Located in the southwest of Eritrea, at a triangular intersection bordering Sudan and Ethiopia adjacent to the Setit River, Omhajer is a semi-urban center inhabited by about 9500 people who live in two administrative areas, Kachero and Omhajer. Omhajer is a multiethnic town and people from eight of Eritrea’s ethnic groups reside there.
Most inhabitants rely on agriculture and herding, and the administrative area is one of the dominant agricultural centers of the Goluj sub-zone.
Omhajer is a semi-urban center which is believed to have a history dating back to the Italian colonial era when it was established as an administrative center. It slowly grew as farmers and pastoralists from different parts of the country came to settle. After Eritrea’s independence, due to its strategic location, Omhajer quickly developed underwent considerable change. Inhabitants note that in addition to the great farm potential of the region, trade with neighboring countries (i.e. Sudan and Ethiopia) can improve their lives. Currently, they are looking forward to the opening of the border at the Setit Bridge that connects Eritrea with Ethiopia.
Successive Ethiopian regimes have attacked the town in past and caused much destruction. Mr. Tesfalem Andom, administrator of the Omhajer administrative area, said that the area was heavily affected by the 1998-2000 war with Ethiopia. In fact, Ethiopia completely destroyed the town in 2000 and inhabitants were forced to flee their homes. After the end of the war, residents returned to their homes and tried to put their lives back together with government assistance. All of the social service institutions now found in the region were established during that time.
Despite its vast potential and considerable resources, Omhajer has not developed to the level or degree that it should have. However, residents of are highly optimistic that the recent normalization of ties with Ethiopia and the opening of the border will boost trade and increase economic growth.
As with the rest of Eritrea, on the day sanctions imposed against Eritrea were lifted, the sub-zones of the Gash-Barka region staged celebratory demonstrations. All of the localities expressed their immense joy with the important development. On 15 November, the residents of Omhajer came out into the streets and chanted slogans about the resilience of the Eritrean people. Residents are very optimistic about the future and many described no longer feeling insecurity. Others explained that things are now changing to our advantage and that this period time will be an opportunity to redouble our efforts to improve our lives and focus on development.
Since Omhajer is a rich, fertile region, the hard work of the farmers continues to payoff. Owing to Omhajer’s vast grazing area, many pastoralists have come to the area. In fact, it is filled with abundance of livestock. The Bademit Dam, constructed eight years ago, supports local farming activities and it provides much-needed water for livestock. Ultimately, this has helped improve livestock production. Additionally, the Ministry of Agriculture supports farmers with managing livestock health and it conducts regular vaccination campaigns.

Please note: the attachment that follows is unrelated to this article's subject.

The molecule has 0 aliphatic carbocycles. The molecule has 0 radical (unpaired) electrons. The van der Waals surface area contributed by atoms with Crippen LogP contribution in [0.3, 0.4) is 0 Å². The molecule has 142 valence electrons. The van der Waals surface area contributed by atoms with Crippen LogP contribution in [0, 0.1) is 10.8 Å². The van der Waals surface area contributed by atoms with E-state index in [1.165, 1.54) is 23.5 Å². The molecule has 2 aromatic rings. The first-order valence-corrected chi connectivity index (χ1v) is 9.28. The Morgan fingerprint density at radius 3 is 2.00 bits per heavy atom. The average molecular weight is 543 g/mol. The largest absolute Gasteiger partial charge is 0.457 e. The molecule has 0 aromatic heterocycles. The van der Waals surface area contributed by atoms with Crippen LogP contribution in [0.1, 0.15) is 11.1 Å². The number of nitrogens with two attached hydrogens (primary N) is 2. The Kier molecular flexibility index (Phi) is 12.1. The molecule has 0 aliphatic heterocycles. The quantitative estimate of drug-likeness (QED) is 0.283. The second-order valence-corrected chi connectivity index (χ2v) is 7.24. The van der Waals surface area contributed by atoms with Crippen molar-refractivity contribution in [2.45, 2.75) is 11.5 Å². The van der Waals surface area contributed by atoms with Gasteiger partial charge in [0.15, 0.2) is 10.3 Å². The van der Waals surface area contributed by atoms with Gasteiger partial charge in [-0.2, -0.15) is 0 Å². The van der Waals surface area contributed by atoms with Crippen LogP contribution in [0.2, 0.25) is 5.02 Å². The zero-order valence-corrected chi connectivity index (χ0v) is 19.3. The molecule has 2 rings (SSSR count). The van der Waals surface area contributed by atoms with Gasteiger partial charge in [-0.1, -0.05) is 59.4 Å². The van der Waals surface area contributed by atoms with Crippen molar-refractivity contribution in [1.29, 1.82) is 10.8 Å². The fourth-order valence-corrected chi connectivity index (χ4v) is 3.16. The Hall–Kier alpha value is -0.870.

In 2017, the Government of the State of Eritrea (GSE) issued a national land proclamation allowing every farmer to own two hectares of farmland. As per the proclamation, land which was procured by individuals was redistributed and this provided more people with access to land. The proclamation also addresses the issue of grazing land and the Omhajer administration has established committees to followup on the issue.
While it is a fertile area, Omhajer does not have a steady supply of electricity. However, Mr. Tesfalem revealed that this problem is expected to be solved in the near future. Notably, inhabitants have contributed money for the installation of electrical power lines.
Omhajer is linked with the Goluj sub-zone by two roads and there are both private and governmentowned transport vehicles that serve residents. This line is one of the busiest transport lines in the southwest of Eritrea. In regard to telecommunication services, residents have access to 24-hour daily mobile telecommunication services.
Like many other rural and semi-urban centers of the country, residents of Omhajer have benefited from access to good healthcare services. The inhabitants of this respective area, along with people from Katchero and other areas, have access to a healthcare center located in the town of Omhajer. This healthcare center has been very helpful in combating many diseases, such as malaria, and it is playing a key role in ensuring the overall health of residents. Major health issues which cannot be addressed within the healthcare center are referred to either the Goluj or Tessenei hospital. There is one ambulance in the hospital that is used for referral cases.
Omhajer has several education institutions ranging from the preschool to the secondary school level. With the growth of school enrolments in the region and the large number of available teachers, inhabitants are expecting to soon have another secondary school. As well, Mr. Tesfalem indicated that many of the existing schools are in need of renovations.
A special feature of Omhajer is its rich natural setting. In the future, it can definitely be a tourist attraction. For example, the nearly 700 meter wide Setit River, which is covered with vegetation, is attractive and could be a popular tourist site. The area also is home to a number of wild animals, such as elephants, antelopes, and rare crocodiles, which could draw animal lovers from around the country and the world.
Although it was nearly destroyed in the 1998-2000, Omhajer has renewed itself and possesses great hope for the future